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$5,000 Scholarship Drawing for NEA Members

NEA Member Benefits has teamed up with Sallie Mae®, provider of the NEA® Smart Option Student Loan® Program, to offer NEA members a chance to win $5,000 cash! It’s NEA Member Benefits’ way of rewarding you for your dedication and helping you further your own educational pursuits.

Now through July 31, 2018, click here to enter.

If you’re the lucky $5,000 winner, you could choose to fund professional development courses for yourself, cover some of your expenses toward National Board Certification, or even help family members with their college tuition!

To enter, visit or call the NEA Member Service Center at 1-800-637-4636.

CEA Member Appreciation Days at the Hartford Yard Goats Coming Up Soon!

Back by popular demand, the Hartford Yard Goats are holding two more CEA Teacher Appreciation Days this baseball season—Friday, July 27 and Friday, August 24—with discounted tickets and fireworks after each game. Incoming CEA President Jeff Leake will throw out the first pitch at the July 27 game.

TOMORROW is the last day to buy tickets for the July 27 game—so don’t wait!

Come out to cheer on the home team and enjoy special recognition for CEA member teachers and fireworks after the game.

  • Friday, July 27, at 7:05 PM vs. the New Hampshire Fisher Cats
  • Friday, August 24, at 7:05 PM vs. the Trenton Thunder

How to Save on Last-Minute Summer Travel

Still trying to decide how to spend your summer vacation? Or maybe you found some extra time to travel and you want make the most of it? While you may not have a lot of lead time left for a big summer trip, there are still lots of ways to save even if you spontaneously pack up and head out tomorrow!

No matter where you are in your travel planning, use these tips to get the most out of your vacation time and budget.

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July Deals and Discounts from NEA Member Benefits

It’s summer vacation! Make sure to check out the deals and discounts available from NEA Member Benefits for big savings on summer fun.

NEA Click & Save “Buy-lights” for July 2018

Please your family and friends with deals on summer entertainment including movies and theme parks, as well as on everything you need to enjoy the great outdoors! NEA Click & Save, the online discount buying service for NEA members, highlights select retailers and merchants each month. Check out these featured “Buy-lights” for July!* Read more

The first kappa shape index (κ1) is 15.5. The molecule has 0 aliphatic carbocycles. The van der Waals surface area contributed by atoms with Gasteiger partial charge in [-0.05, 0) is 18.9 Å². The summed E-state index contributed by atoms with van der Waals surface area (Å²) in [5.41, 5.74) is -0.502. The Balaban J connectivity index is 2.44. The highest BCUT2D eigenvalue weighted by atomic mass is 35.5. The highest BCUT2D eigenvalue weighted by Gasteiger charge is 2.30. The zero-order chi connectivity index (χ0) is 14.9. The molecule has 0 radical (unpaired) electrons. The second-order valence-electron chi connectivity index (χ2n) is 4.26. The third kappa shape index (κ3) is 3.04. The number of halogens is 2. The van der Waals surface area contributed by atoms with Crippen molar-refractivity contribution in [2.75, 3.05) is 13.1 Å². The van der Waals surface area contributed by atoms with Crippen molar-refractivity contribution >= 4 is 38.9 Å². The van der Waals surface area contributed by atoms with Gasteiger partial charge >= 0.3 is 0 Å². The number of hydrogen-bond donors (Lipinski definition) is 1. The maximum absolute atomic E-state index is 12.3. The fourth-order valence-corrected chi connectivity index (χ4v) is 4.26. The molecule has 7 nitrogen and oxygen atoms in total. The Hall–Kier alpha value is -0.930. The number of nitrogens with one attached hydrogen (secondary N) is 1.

Path Academy Surrenders Charter, Will Close

The State Board of Education received notice this week that Path Academy, a Windham school run by a charter management organization, will voluntarily surrender its charter. Earlier this spring an investigation by the State Department of Education uncovered troubling practices at the school, including defrauding the state of nearly $1.6 million, billing the state for 128 phantom students, operating unauthorized schools, and tolerating excessive absenteeism.

CEA President Sheila Cohen issued a statement saying, “Path Academy’s voluntary surrender of its charter to operate a charter school in Connecticut is the beginning, not the end of what is needed to ensure that charter schools are held to the same standards as traditional public schools and are forced to operate with public accountability, oversight, and transparency. Read more

CEA Members Inspired by Former Political Prisoner’s Commitment to Students

Bahrain teacher

Bahrain Teachers’ Association Vice President Jalila Al-Salman shared her story with CEA members.

Standing up for students and the teaching profession is central to what it means to be a teacher, but in some places around the world, it can land you in prison.

That’s what happened to Jalila Al-Salman a Bahraini teacher and vice president of the Bahrain Teachers’ Association (BTA), who is currently a guest of the CEA delegation to the NEA Representative Assembly (RA).

In 2011, Sl-Salman helped to organize teacher strikes through the BTA in support of pro-democracy protests that were part of the international Arab Spring. She and other educators demanded reforms to Bahrain’s educational system, and advocated an end to the killing and suppression of protestors—a large percentage of whom were students. Read more

Teachers Stand Strong With Their Union in Minneapolis

Bridgeport teachers Ana Batista and Tiffany Ladson Lang are just two of the more than 100 CEA members representing their colleagues in Minneapolis this week.

In her keynote address to open the NEA Representative Assembly (RA) today, NEA President Lily Eskelsen García told the more than 6,000 educators gathered at the Minneapolis Convention Center, “These are dark days, but Martin Luther King reminded us, ‘…only when it’s dark enough can you see the stars.’ And we have seen true stars align. We have seen the people march and speak up and refuse to be silent and refuse to pretend; we have seen the resistance rise.”

This RA is taking place in the wake of the recent Supreme Court decision in Janus v. AFSCME, a case bankrolled by corporate interests, which seeks to weaken labor unions and steal the voice of students and teachers. However the Janus case isn’t the only attack educators have been uniting against recently. Read more

Connecticut Teachers Join National Colleagues for 2018 NEA RA

The Minneapolis Convention Center is ready to officially welcome over 6,000 educator delegates to the NEA RA.

Some of your Connecticut colleagues are in Minneapolis this week as members of the world’s largest democratic deliberative body: the NEA Representative Assembly (RA). The more than 100 CEA members are some of the over 6,000 elected delegates who are representing their colleagues around the nation.

Delegates are more energized than ever as they begin today to set education policy just days after the Janus v. AFSCME Supreme Court decision that sided with corporate interests over working people, threatening the future of workers’ rights.

Educators from every state come together to address how the membership will stand together to build an even stronger union in the wake of Janus and tackle the major issues facing public school students and educators. Read more

What Teachers Need to Know About the Janus Decision